My interlocutor suggested that lawlessness has been an issue in the Obama administration, too, as with excessive IRS scrutiny of the tea party. I agree with him that this was an example of unjustifiable overreach. My commitment is to the rule of law and its nonarbitrary application.

The question of how words that condone lawlessness relate to lawless actions is always delicate. Over the years, I have gotten my share of hate mail, but never have I gotten anything as ugly as what I received in response to Sunday’s column. How should I understand the shift in the level of rhetoric? The period from 2004 to 2012 saw increases in religiously based hate crimes and hate crimes against Latinos, according to Bureau of Justice Statistics. Since the Paris attacks, hate crimes against Muslims have been rising. Clearly, the mere fact of a terrorist attack is enough to explain that, but Trump’s words are certainly not helping to reverse the tide.

My conclusion, then, was that I would have to concede that I had been wrong about Trump if under a Trump presidency: 1) the rising tide of white supremacy turned; 2) the country secured its capacity to protect the rights of Muslim Americans; 3) the immigration issue were handled with reasonable compromises and without mass deportations (I can’t believe I even have to write that); and 4) constitutional rights, including freedom of expression and association, were concertedly and consistently protected for everyone. (Since many of my correspondents have questioned whether my commitment to equal rights includes white people, let me say affirmatively that I mean “everyone” in its standard usage, which, yes, does indeed include white people.)

It turns out that for me, the question of what Trump stands for is not a matter of trying to predict what will happen; it’s about observing what is already happening. It also turns out that for me to conclude that I was wrong about Trump, he would have to do the opposite of what he says he is going to do.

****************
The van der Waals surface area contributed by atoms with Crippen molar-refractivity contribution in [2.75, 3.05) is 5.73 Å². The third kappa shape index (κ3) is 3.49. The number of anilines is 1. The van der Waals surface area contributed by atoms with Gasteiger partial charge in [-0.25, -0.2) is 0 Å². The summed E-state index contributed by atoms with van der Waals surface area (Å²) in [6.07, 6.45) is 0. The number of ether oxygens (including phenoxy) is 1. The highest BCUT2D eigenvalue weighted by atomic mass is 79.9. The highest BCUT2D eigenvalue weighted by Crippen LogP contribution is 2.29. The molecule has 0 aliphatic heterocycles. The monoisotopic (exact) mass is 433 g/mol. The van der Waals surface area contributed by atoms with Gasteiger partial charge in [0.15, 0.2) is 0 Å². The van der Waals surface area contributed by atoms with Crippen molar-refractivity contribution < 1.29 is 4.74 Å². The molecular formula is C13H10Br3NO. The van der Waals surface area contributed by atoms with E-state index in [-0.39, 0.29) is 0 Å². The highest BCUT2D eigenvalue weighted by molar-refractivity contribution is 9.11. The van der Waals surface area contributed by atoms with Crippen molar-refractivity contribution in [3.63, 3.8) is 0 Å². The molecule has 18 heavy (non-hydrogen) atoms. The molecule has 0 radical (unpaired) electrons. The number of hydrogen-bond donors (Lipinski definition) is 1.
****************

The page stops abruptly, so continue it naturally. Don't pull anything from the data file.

My conversation with my correspondent did convince me, though, that there must be another side to Trump, so I tuned in Wednesday to his Regent University event with Pat Robertson. Was Trump just a corporate tough — like Steve Jobs and Larry Ellison — who had learned to rumble in a certain kind of environment, but beneath whose tough exterior there is affable charm and a good heart, as my conversational partner argued? Indeed, Trump put in a very different performance than I had seen before. As he promised after South Carolina, the obscenities were gone. He has suggested that for the general election, he would tone his performance down, and he did just that for this evangelical audience. He even provided a dramatization of the difference between his “tough” mode and his “smooth” mode and explained why he thought the second was better sometimes. He told lots of stories, made lots of jokes and stuck to his core message (“How do you define a country if you don’t have borders?”). He is a brilliant performer.

This is what makes Trump truly dangerous. Having established a rock-solid relationship with an aggressively ethno-nationalist base, he is ready to pile on the charm to bring everyone else on board, while also seeking to intimidate those who disagree with him. But note, the only people to whom he has made any kind of consistent commitment, through repeated signaling, are those birthers and nativists with whom he began his journey. The decision about voting for Trump is a choice about whether to give that base its most significant electoral victory in a very long time.